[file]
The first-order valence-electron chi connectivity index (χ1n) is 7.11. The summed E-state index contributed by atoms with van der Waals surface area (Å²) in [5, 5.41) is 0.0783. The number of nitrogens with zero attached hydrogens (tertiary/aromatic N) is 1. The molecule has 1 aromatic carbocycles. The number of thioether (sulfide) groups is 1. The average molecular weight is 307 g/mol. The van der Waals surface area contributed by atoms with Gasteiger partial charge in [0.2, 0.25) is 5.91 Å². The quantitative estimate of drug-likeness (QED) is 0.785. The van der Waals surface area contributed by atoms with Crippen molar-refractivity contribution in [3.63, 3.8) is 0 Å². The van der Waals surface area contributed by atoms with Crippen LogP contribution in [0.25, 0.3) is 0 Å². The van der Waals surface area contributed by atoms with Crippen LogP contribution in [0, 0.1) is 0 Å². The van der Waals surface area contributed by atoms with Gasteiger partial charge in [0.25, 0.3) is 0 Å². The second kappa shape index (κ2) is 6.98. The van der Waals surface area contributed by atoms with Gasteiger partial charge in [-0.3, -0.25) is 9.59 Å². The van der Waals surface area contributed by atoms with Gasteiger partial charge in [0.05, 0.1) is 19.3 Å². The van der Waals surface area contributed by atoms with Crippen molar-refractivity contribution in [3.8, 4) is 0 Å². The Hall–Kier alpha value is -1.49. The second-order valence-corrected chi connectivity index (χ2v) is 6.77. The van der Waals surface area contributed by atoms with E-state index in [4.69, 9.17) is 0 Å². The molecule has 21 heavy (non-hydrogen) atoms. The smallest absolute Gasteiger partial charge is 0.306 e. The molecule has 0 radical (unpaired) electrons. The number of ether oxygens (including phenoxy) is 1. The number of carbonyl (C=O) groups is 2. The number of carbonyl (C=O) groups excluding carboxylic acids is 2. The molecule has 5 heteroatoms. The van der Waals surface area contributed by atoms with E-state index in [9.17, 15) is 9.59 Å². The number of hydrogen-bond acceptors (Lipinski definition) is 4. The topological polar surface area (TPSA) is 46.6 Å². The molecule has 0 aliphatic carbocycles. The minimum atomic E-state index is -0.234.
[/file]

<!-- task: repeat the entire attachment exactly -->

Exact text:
The first-order valence-electron chi connectivity index (χ1n) is 7.11. The summed E-state index contributed by atoms with van der Waals surface area (Å²) in [5, 5.41) is 0.0783. The number of nitrogens with zero attached hydrogens (tertiary/aromatic N) is 1. The molecule has 1 aromatic carbocycles. The number of thioether (sulfide) groups is 1. The average molecular weight is 307 g/mol. The van der Waals surface area contributed by atoms with Gasteiger partial charge in [0.2, 0.25) is 5.91 Å². The quantitative estimate of drug-likeness (QED) is 0.785. The van der Waals surface area contributed by atoms with Crippen molar-refractivity contribution in [3.63, 3.8) is 0 Å². The van der Waals surface area contributed by atoms with Crippen LogP contribution in [0.25, 0.3) is 0 Å². The van der Waals surface area contributed by atoms with Crippen LogP contribution in [0, 0.1) is 0 Å². The van der Waals surface area contributed by atoms with Gasteiger partial charge in [0.25, 0.3) is 0 Å². The second kappa shape index (κ2) is 6.98. The van der Waals surface area contributed by atoms with Gasteiger partial charge in [-0.3, -0.25) is 9.59 Å². The van der Waals surface area contributed by atoms with Gasteiger partial charge in [0.05, 0.1) is 19.3 Å². The van der Waals surface area contributed by atoms with Crippen molar-refractivity contribution in [3.8, 4) is 0 Å². The Hall–Kier alpha value is -1.49. The second-order valence-corrected chi connectivity index (χ2v) is 6.77. The van der Waals surface area contributed by atoms with E-state index in [4.69, 9.17) is 0 Å². The molecule has 21 heavy (non-hydrogen) atoms. The smallest absolute Gasteiger partial charge is 0.306 e. The molecule has 0 radical (unpaired) electrons. The number of ether oxygens (including phenoxy) is 1. The number of carbonyl (C=O) groups is 2. The number of carbonyl (C=O) groups excluding carboxylic acids is 2. The molecule has 5 heteroatoms. The van der Waals surface area contributed by atoms with E-state index in [9.17, 15) is 9.59 Å². The number of hydrogen-bond acceptors (Lipinski definition) is 4. The topological polar surface area (TPSA) is 46.6 Å². The molecule has 0 aliphatic carbocycles. The minimum atomic E-state index is -0.234.